Avoiding the Comfort Trap: How a Structured Strategy Process Increases the Maturity Level of Your Organization
A comment by Alexander Zimmermann,
CEO & Partner of SOLYP Informatik GmbH
Digitization has taken control over our lives. It already starts with our children: they order pizza over the internet, do their homework online, and chat with their friends via social media rather than the telephone.
However, today I neither want to sing praises on digitization nor do I intend to highlight the advantages of an IT-based strategy process, rather I would like to go back one step and draw attention to the strategy development process. The reason: many of the senior managers of corporations and medium-sized companies I talk to say when looking at their strategy processes that the process maturity is in need of optimization. Sometimes strategic decision-making processes are not transparent enough; sometimes well-tried paths are adopted without proper consideration of all strategically relevant data.
In my 5th blogpost on strategic planning success factors, I would like to examine how an efficient "challenging" of the existing strategy process can help to structure it, make it more efficient, and thereby sharpen it. This not only increases the robustness, speed, and forecasting capabilities of your strategy, but also raises the maturity level of your entire organization.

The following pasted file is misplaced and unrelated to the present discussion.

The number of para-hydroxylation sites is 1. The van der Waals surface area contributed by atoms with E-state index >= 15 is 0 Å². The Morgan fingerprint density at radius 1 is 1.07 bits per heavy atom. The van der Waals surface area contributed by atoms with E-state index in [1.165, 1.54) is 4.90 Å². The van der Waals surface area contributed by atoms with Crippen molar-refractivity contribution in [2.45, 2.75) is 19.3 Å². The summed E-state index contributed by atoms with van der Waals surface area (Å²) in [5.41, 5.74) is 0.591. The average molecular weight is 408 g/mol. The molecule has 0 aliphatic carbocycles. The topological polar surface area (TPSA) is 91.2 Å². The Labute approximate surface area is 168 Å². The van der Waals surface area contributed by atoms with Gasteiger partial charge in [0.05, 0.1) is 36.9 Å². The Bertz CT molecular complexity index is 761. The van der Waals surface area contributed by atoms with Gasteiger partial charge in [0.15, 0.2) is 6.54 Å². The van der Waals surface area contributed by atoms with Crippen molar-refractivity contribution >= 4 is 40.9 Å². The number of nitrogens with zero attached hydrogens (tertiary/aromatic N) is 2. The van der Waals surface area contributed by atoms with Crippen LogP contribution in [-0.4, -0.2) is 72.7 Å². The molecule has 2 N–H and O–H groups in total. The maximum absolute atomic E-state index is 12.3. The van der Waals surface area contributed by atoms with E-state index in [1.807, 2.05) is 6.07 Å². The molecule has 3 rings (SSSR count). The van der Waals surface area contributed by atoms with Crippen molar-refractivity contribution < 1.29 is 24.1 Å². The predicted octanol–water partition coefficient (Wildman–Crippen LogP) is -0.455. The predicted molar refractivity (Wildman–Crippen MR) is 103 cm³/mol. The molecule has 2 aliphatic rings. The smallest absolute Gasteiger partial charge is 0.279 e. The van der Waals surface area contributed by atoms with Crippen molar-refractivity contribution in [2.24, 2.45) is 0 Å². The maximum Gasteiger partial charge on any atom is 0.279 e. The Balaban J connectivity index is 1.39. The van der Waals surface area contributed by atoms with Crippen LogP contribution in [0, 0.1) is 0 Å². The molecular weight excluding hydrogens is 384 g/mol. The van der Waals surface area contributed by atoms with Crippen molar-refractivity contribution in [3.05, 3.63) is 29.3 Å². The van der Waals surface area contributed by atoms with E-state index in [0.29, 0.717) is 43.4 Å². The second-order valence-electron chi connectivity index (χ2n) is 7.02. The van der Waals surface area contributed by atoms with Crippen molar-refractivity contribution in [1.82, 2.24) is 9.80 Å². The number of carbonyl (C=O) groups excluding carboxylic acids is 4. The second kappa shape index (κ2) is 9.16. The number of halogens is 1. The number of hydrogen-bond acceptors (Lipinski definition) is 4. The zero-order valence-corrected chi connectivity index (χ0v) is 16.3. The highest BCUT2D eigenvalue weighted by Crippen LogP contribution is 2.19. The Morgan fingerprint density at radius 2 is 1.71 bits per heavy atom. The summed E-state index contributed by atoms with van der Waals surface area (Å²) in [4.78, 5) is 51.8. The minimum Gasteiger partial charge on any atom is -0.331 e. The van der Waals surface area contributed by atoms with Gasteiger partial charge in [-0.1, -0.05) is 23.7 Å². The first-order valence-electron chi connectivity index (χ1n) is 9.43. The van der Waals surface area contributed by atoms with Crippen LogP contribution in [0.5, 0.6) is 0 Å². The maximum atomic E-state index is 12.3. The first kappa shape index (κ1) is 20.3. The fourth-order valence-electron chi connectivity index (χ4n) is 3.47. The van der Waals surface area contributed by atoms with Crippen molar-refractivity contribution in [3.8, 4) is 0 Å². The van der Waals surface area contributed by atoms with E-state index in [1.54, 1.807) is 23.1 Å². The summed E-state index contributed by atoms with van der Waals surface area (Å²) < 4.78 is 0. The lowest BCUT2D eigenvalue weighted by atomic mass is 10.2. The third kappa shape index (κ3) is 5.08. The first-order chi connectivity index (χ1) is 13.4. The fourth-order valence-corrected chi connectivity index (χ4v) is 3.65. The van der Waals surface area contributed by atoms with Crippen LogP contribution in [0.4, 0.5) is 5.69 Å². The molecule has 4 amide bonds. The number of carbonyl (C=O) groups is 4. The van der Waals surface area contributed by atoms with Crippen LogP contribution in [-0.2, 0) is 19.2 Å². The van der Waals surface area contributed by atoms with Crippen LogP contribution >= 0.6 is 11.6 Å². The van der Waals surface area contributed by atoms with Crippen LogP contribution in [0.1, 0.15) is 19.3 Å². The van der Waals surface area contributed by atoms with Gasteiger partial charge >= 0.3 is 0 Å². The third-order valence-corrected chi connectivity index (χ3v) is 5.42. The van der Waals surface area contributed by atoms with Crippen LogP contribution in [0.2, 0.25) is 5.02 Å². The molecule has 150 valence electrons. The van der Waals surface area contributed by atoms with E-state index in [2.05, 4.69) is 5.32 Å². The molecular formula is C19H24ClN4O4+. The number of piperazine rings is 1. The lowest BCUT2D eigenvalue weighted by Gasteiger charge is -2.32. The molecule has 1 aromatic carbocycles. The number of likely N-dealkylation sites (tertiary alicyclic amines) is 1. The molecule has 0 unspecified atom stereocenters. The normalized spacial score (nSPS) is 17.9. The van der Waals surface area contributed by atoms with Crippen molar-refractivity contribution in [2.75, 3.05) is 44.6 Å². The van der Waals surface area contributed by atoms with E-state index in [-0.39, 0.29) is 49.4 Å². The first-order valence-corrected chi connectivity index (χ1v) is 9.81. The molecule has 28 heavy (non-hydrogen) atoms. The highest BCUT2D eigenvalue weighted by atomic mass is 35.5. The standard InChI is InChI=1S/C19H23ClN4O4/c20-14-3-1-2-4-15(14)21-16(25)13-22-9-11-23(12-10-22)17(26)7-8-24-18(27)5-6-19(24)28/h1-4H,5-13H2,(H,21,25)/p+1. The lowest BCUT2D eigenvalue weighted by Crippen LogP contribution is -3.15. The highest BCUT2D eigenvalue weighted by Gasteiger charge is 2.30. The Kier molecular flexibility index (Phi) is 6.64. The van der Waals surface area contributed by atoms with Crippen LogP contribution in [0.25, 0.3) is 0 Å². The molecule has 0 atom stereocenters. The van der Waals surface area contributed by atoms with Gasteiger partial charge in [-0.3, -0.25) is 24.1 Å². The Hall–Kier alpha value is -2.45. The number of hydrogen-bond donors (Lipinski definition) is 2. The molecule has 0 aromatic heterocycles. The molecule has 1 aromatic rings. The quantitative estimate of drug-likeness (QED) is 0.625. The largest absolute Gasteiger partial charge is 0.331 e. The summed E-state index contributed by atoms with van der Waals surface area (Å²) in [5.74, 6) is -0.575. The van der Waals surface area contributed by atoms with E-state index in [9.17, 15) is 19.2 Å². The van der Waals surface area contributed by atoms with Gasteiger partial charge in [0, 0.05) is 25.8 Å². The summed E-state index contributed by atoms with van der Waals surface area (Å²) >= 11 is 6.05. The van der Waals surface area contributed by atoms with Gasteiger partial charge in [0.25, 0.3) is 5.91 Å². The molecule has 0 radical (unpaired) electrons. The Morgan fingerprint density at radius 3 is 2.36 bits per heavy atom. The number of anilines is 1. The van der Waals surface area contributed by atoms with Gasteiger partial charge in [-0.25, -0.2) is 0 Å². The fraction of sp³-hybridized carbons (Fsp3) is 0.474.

Avoiding the Traps of the Past
Negatively speaking: managing a successful strategy development process is all about avoiding mistakes and pitfalls. These have a common origin – the past that was supposedly not that bad... However, strategy work means to shape the future. Recipes from the past are rarely suitable for that, especially in today's highly dynamic markets.
To manage a successful strategy development process, we need to close the traditional toolbox and leave the comfort zone of retrospective analysis. Therefore, I explicitly agree with the statement of Dr. Andreas Jerschensky, Head of Corporate Development/M&A of ALTANA AG: